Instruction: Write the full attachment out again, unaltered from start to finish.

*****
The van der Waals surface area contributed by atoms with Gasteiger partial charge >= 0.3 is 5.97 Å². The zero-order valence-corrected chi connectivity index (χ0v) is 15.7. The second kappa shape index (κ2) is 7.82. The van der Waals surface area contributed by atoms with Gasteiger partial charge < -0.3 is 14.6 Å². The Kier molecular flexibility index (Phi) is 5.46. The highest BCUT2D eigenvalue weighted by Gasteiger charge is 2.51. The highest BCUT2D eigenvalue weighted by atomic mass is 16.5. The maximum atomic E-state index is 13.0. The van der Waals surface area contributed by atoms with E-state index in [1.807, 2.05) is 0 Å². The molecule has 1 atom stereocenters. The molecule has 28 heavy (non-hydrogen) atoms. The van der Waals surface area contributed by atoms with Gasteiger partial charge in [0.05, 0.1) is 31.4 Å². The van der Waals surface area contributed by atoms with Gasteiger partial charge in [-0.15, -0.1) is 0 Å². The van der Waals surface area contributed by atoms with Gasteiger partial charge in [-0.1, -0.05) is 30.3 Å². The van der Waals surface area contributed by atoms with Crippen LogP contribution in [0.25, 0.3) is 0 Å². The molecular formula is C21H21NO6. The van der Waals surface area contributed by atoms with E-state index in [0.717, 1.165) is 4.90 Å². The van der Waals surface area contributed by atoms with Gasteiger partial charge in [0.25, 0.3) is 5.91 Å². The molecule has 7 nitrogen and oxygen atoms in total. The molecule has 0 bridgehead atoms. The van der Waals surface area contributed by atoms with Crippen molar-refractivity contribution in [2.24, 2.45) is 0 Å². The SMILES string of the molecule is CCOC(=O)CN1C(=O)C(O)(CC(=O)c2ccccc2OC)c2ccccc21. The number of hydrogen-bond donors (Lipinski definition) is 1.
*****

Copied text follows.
The van der Waals surface area contributed by atoms with Gasteiger partial charge >= 0.3 is 5.97 Å². The zero-order valence-corrected chi connectivity index (χ0v) is 15.7. The second kappa shape index (κ2) is 7.82. The van der Waals surface area contributed by atoms with Gasteiger partial charge < -0.3 is 14.6 Å². The Kier molecular flexibility index (Phi) is 5.46. The highest BCUT2D eigenvalue weighted by Gasteiger charge is 2.51. The highest BCUT2D eigenvalue weighted by atomic mass is 16.5. The maximum atomic E-state index is 13.0. The van der Waals surface area contributed by atoms with E-state index in [1.807, 2.05) is 0 Å². The molecule has 1 atom stereocenters. The molecule has 28 heavy (non-hydrogen) atoms. The van der Waals surface area contributed by atoms with Gasteiger partial charge in [0.05, 0.1) is 31.4 Å². The van der Waals surface area contributed by atoms with Gasteiger partial charge in [-0.15, -0.1) is 0 Å². The van der Waals surface area contributed by atoms with Gasteiger partial charge in [-0.1, -0.05) is 30.3 Å². The van der Waals surface area contributed by atoms with Crippen LogP contribution in [0.25, 0.3) is 0 Å². The molecular formula is C21H21NO6. The van der Waals surface area contributed by atoms with E-state index in [0.717, 1.165) is 4.90 Å². The van der Waals surface area contributed by atoms with Gasteiger partial charge in [0.25, 0.3) is 5.91 Å². The molecule has 7 nitrogen and oxygen atoms in total. The molecule has 0 bridgehead atoms. The van der Waals surface area contributed by atoms with Crippen molar-refractivity contribution in [2.24, 2.45) is 0 Å². The SMILES string of the molecule is CCOC(=O)CN1C(=O)C(O)(CC(=O)c2ccccc2OC)c2ccccc21. The number of hydrogen-bond donors (Lipinski definition) is 1.